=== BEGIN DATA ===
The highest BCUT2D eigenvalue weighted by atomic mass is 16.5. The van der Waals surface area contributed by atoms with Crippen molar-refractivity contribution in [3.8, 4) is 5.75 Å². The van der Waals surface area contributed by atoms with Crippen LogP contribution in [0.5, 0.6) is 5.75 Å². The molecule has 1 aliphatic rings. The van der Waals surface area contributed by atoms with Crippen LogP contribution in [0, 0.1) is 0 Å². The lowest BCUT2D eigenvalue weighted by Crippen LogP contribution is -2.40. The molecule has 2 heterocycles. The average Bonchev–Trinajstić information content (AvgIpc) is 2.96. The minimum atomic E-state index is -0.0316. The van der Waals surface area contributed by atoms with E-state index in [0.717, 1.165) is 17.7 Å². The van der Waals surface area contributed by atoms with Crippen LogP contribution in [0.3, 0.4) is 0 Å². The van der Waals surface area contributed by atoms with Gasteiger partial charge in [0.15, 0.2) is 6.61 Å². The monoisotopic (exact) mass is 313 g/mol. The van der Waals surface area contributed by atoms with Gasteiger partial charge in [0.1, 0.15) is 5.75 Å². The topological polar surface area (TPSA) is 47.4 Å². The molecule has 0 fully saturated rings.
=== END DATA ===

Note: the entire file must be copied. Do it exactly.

The highest BCUT2D eigenvalue weighted by atomic mass is 16.5. The van der Waals surface area contributed by atoms with Crippen molar-refractivity contribution in [3.8, 4) is 5.75 Å². The van der Waals surface area contributed by atoms with Crippen LogP contribution in [0.5, 0.6) is 5.75 Å². The molecule has 1 aliphatic rings. The van der Waals surface area contributed by atoms with Crippen LogP contribution in [0, 0.1) is 0 Å². The lowest BCUT2D eigenvalue weighted by Crippen LogP contribution is -2.40. The molecule has 2 heterocycles. The average Bonchev–Trinajstić information content (AvgIpc) is 2.96. The minimum atomic E-state index is -0.0316. The van der Waals surface area contributed by atoms with E-state index in [0.717, 1.165) is 17.7 Å². The van der Waals surface area contributed by atoms with Crippen LogP contribution in [0.3, 0.4) is 0 Å². The van der Waals surface area contributed by atoms with Gasteiger partial charge in [0.15, 0.2) is 6.61 Å². The monoisotopic (exact) mass is 313 g/mol. The van der Waals surface area contributed by atoms with Gasteiger partial charge in [0.1, 0.15) is 5.75 Å². The topological polar surface area (TPSA) is 47.4 Å². The molecule has 0 fully saturated rings.